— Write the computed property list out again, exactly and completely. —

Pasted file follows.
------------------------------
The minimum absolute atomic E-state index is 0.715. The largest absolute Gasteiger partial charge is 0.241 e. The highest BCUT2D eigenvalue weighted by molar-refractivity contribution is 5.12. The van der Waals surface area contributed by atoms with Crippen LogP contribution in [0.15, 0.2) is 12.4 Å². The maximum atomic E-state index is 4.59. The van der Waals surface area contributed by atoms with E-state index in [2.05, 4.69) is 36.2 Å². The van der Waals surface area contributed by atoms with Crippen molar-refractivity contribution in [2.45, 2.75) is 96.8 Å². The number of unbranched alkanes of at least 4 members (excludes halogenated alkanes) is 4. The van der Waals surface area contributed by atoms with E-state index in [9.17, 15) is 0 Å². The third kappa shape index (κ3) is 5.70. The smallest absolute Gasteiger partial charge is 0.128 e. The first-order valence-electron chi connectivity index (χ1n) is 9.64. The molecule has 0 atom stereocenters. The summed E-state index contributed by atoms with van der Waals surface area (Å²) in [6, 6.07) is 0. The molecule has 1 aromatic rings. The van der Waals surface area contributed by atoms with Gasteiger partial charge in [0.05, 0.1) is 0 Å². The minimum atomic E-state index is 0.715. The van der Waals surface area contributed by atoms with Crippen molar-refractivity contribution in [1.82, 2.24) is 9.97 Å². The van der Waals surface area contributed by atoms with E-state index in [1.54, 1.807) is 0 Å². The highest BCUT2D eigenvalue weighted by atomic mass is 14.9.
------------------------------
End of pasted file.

The minimum absolute atomic E-state index is 0.715. The largest absolute Gasteiger partial charge is 0.241 e. The highest BCUT2D eigenvalue weighted by molar-refractivity contribution is 5.12. The van der Waals surface area contributed by atoms with Crippen LogP contribution in [0.15, 0.2) is 12.4 Å². The maximum atomic E-state index is 4.59. The van der Waals surface area contributed by atoms with E-state index in [2.05, 4.69) is 36.2 Å². The van der Waals surface area contributed by atoms with Crippen molar-refractivity contribution in [2.45, 2.75) is 96.8 Å². The number of unbranched alkanes of at least 4 members (excludes halogenated alkanes) is 4. The van der Waals surface area contributed by atoms with E-state index in [9.17, 15) is 0 Å². The third kappa shape index (κ3) is 5.70. The smallest absolute Gasteiger partial charge is 0.128 e. The first-order valence-electron chi connectivity index (χ1n) is 9.64. The molecule has 0 atom stereocenters. The summed E-state index contributed by atoms with van der Waals surface area (Å²) in [6, 6.07) is 0. The molecule has 1 aromatic rings. The van der Waals surface area contributed by atoms with Gasteiger partial charge in [0.05, 0.1) is 0 Å². The minimum atomic E-state index is 0.715. The van der Waals surface area contributed by atoms with Crippen molar-refractivity contribution in [1.82, 2.24) is 9.97 Å². The van der Waals surface area contributed by atoms with E-state index in [1.54, 1.807) is 0 Å². The highest BCUT2D eigenvalue weighted by atomic mass is 14.9.